Not so clean after all
Moon Kook-hyun’s experiment with clean politics has come to an end. On Friday the head of the Creative Korea Party was found guilty of violating election law. If his sentence is confirmed, he will be stripped of his lawmaker title.
Moon stoked the expectations of the people when he ran for the presidency in August last year with the motto “clean politics.” His experiences and achievements earned him trust. When serving as CEO of Yuhan-Kimberly, he demonstrated a high level of ethics as well as remarkable competence as a manager. He emphasized companies’ social responsibility and ran his firm in an environmentally friendly fashion.
However, as politician he showed limits. As time went by, the problems worsened instead of being resolved. As soon as the presidential election ended late last year, his party started to split. As conflicts aroused inside the party, core figures broke away. After the legislative elections, the party faced allegations of illegal fund raising.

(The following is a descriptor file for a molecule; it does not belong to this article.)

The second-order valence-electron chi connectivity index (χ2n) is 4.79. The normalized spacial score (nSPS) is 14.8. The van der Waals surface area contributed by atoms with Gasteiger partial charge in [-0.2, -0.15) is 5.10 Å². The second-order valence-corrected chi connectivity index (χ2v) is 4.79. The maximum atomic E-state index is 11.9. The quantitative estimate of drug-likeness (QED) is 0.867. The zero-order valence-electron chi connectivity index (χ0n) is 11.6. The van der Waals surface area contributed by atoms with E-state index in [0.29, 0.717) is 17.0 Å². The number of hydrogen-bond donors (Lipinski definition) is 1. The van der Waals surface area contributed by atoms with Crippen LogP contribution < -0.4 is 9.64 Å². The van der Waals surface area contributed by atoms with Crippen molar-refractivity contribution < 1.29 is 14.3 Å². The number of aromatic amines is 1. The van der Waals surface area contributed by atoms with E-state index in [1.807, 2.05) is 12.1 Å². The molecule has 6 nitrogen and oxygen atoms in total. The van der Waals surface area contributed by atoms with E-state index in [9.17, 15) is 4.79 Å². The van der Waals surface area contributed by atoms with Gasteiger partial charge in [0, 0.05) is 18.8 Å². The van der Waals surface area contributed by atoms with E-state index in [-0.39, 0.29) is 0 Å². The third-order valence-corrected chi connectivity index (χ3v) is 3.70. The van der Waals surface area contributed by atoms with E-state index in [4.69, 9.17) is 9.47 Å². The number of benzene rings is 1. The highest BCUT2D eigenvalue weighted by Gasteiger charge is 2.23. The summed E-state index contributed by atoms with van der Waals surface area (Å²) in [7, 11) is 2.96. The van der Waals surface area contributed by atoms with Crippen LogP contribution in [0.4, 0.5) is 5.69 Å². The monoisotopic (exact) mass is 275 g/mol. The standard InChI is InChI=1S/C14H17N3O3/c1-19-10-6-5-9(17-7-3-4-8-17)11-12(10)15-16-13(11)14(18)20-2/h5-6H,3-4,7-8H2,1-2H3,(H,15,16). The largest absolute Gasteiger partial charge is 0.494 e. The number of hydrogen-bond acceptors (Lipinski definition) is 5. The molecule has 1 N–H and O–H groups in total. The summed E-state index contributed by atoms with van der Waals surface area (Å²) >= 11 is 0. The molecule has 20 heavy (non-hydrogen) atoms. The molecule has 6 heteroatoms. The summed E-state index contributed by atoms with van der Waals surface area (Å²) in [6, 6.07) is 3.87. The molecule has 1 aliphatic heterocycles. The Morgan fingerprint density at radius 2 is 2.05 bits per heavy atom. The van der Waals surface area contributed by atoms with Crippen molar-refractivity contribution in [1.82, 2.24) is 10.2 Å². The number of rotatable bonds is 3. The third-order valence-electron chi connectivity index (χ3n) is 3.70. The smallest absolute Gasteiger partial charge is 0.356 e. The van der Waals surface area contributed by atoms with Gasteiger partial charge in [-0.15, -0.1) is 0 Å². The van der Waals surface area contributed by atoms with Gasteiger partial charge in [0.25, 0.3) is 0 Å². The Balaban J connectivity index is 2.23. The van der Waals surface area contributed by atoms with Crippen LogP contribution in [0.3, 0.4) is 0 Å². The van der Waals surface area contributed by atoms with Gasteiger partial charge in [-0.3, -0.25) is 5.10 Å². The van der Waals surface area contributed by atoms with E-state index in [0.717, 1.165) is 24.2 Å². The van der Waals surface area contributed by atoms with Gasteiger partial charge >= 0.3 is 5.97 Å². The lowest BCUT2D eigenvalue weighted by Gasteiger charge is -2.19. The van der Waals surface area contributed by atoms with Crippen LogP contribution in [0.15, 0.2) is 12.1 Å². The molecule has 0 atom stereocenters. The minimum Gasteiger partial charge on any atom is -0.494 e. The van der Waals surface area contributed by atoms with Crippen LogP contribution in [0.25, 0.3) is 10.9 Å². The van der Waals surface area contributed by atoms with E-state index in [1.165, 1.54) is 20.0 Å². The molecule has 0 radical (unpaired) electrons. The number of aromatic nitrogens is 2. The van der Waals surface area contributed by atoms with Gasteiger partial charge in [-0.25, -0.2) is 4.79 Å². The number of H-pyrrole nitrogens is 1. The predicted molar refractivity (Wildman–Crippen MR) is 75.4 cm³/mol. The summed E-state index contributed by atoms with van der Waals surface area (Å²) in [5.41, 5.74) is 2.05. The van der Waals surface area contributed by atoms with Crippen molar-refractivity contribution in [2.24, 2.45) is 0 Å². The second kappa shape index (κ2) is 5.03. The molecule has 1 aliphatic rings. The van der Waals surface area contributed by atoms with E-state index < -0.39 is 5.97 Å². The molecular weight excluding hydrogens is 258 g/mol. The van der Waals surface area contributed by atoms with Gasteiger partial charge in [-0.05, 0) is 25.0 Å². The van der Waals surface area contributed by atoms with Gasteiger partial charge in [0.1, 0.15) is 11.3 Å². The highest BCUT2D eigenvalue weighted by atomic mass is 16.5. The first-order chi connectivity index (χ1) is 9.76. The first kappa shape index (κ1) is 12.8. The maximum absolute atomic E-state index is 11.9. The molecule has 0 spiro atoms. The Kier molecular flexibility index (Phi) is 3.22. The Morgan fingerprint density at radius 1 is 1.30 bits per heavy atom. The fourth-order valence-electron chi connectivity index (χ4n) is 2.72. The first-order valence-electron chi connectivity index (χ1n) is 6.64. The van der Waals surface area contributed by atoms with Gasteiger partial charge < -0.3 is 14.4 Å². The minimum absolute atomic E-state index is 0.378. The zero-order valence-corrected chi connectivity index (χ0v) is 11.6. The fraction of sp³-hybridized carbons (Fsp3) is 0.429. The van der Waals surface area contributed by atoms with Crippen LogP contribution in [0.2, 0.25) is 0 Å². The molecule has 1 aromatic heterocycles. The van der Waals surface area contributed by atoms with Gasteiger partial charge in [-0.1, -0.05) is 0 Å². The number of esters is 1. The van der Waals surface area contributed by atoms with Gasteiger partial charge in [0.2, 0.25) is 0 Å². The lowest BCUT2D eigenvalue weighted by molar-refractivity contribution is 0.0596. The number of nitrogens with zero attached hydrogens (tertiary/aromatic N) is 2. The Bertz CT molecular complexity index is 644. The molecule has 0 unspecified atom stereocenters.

Moon was then indicted for violating election law. Creative Korea Representative Lee Han-jung was convicted of paying 600 million won ($448,598) to secure a proportional legislative seat. But Moon repeatedly maintained that the accusations were attempts to oppress the opposition. He didn’t respond to nine prosecutors’ office summonses. A bill to allow him to be arrested was submitted to the National Assembly, but Moon worked with other opposition parties to block the vote over the bill.
Judging from what he has done, Moon seems to lack political leadership. Even though he cried out for clean politics, what he has done was not very clean. He is said to have looked on during conflicts in his party, instead of trying to resolve them.
Of course, the harsh reality of politics was one of the reasons for his downfall. Moon devised party bonds for the legislative elections in order to receive money from party members. The move was likely due to the reality that running an election campaign is extremely expensive.
The CKP released a statement and protested that it couldn’t accept the court’s ruling, accusing it of not having the will to reveal where the criminal liability stems from.
Moon should admit his wrongdoing. He and his party violated election law, refused to follow judiciary proceedings and are now even ignoring the court’s ruling. His experiment should end here, with unfulfilled ideals and frustration. We should have no more of these ugly scenes.